In a now-viral post, author Robbie Tripp posted his undying affection for his wife’s curves to Instagram last week, and as a result became the focus of a swelling of national media attention.
His Instagram, gushing about his appreciation of “thicker” bodies and his wife’s “beautiful stretch marks,” has amassed over 25,000 likes on Instagram as well as attracting the attention of more than one national media post lauding him for his post.
The problem? Well, for many women, it’s the fact that this is considered “news” at all, considering an attraction to one’s wife shouldn’t be alien. Many are also finding the tone of the post self-congratulatory and (unintentionally or not) propagating the notion that to find curvy women attractive is unheard of.
“As a teenager, I was often teased by my friends for my attraction to girls on the thicker side,” Tripp writes, “For me, there is nothing sexier than this woman right here: thick thighs, big booty, cute little side roll, etc.”
|| I love this woman and her curvy body. As a teenager, I was often teased by my friends for my attraction to girls on the thicker side, ones who were shorter and curvier, girls that the average (basic) bro might refer to as "chubby" or even "fat." Then, as I became a man and started to educate myself on issues such as feminism and how the media marginalizes women by portraying a very narrow and very specific standard of beauty (thin, tall, lean) I realized how many men have bought into that lie. For me, there is nothing sexier than this woman right here: thick thighs, big booty, cute little side roll, etc. Her shape and size won't be the one featured on the cover of Cosmopolitan but it's the one featured in my life and in my heart. There's nothing sexier to me than a woman who is both curvy and confident; this gorgeous girl I married fills out every inch of her jeans and is still the most beautiful one in the room. Guys, rethink what society has told you that you should desire. A real woman is not a porn star or a bikini mannequin or a movie character. She's real. She has beautiful stretch marks on her hips and cute little dimples on her booty. Girls, don't ever fool yourself by thinking you have to fit a certain mold to be loved and appreciated. There is a guy out there who is going to celebrate you for exactly who you are, someone who will love you like I love my Sarah. || photo cred: @kaileehjudd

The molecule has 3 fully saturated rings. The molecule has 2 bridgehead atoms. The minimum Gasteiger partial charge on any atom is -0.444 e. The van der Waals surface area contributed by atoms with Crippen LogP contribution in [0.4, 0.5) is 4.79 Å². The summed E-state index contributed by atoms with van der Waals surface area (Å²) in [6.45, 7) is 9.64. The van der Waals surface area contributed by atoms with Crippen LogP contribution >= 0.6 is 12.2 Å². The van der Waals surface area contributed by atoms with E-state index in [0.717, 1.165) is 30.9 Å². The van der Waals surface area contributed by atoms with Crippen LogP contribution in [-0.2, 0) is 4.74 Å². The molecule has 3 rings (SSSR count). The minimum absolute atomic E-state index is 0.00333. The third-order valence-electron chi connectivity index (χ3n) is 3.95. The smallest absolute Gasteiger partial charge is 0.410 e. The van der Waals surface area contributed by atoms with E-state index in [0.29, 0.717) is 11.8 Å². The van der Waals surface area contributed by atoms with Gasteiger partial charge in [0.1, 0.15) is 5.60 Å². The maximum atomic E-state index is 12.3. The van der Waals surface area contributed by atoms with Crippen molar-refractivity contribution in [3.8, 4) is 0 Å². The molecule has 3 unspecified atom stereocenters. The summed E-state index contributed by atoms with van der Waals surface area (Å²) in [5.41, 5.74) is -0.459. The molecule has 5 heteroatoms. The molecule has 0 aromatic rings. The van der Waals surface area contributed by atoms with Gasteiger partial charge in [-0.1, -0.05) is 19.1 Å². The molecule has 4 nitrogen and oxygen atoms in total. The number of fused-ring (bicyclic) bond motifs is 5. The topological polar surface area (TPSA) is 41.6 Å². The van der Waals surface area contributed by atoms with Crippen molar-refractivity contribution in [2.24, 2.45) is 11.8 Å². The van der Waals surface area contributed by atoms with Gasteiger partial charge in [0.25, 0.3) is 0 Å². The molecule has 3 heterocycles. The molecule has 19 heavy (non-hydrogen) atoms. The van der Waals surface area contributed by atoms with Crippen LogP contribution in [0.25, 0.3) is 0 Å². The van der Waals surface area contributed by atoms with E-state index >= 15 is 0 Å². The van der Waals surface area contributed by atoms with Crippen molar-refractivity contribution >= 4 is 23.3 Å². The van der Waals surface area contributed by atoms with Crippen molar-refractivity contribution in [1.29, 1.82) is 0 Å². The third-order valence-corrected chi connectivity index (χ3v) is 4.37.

At the end of the post he directs his attention towards “girls,” instructing them to find “a guy out there who is going to celebrate you for exactly who you are, someone who will love you like I love my Sarah.”
While the post is likely well-meaning, many users on Twitter are calling Tripp out for the public manner in which he told his wife he appreciates her as well as the implication that he somehow deserves applause for loving her.
“You are not revolutionary for liking thick women,” one user wrote on his Instagram.
“Yes, this is the sweetest thing I’ve read,” another wrote, close behind.
The above split reactions to the post seem representative of the responses to the post as a whole, which have been both overwhelmingly positive and mocking. While it is beautiful to love and appreciate bodies of all sizes, suggesting that in loving a curvy woman you are both an outlier and a hero for loving someone who you think of as unlovable is problematic for more reasons than one.